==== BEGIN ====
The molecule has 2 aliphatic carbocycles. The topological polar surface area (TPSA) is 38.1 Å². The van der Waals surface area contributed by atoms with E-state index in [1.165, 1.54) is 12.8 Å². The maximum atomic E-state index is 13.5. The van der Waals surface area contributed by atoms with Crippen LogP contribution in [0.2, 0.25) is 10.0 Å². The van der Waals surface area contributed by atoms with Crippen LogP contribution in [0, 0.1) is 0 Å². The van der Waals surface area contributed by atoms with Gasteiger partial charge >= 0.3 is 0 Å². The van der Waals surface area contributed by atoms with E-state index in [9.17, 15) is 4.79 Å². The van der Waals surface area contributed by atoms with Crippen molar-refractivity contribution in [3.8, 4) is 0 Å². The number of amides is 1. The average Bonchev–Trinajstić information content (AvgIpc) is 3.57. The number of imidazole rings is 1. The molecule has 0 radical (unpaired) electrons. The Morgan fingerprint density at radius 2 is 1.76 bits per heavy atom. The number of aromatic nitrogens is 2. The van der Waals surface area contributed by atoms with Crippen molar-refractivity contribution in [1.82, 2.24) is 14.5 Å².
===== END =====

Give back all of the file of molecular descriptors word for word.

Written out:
The molecule has 2 aliphatic carbocycles. The topological polar surface area (TPSA) is 38.1 Å². The van der Waals surface area contributed by atoms with E-state index in [1.165, 1.54) is 12.8 Å². The maximum atomic E-state index is 13.5. The van der Waals surface area contributed by atoms with Crippen LogP contribution in [0.2, 0.25) is 10.0 Å². The van der Waals surface area contributed by atoms with Crippen LogP contribution in [0, 0.1) is 0 Å². The van der Waals surface area contributed by atoms with Gasteiger partial charge >= 0.3 is 0 Å². The van der Waals surface area contributed by atoms with E-state index in [9.17, 15) is 4.79 Å². The van der Waals surface area contributed by atoms with Crippen molar-refractivity contribution in [3.8, 4) is 0 Å². The number of amides is 1. The average Bonchev–Trinajstić information content (AvgIpc) is 3.57. The number of imidazole rings is 1. The molecule has 0 radical (unpaired) electrons. The Morgan fingerprint density at radius 2 is 1.76 bits per heavy atom. The number of aromatic nitrogens is 2. The van der Waals surface area contributed by atoms with Crippen molar-refractivity contribution in [1.82, 2.24) is 14.5 Å².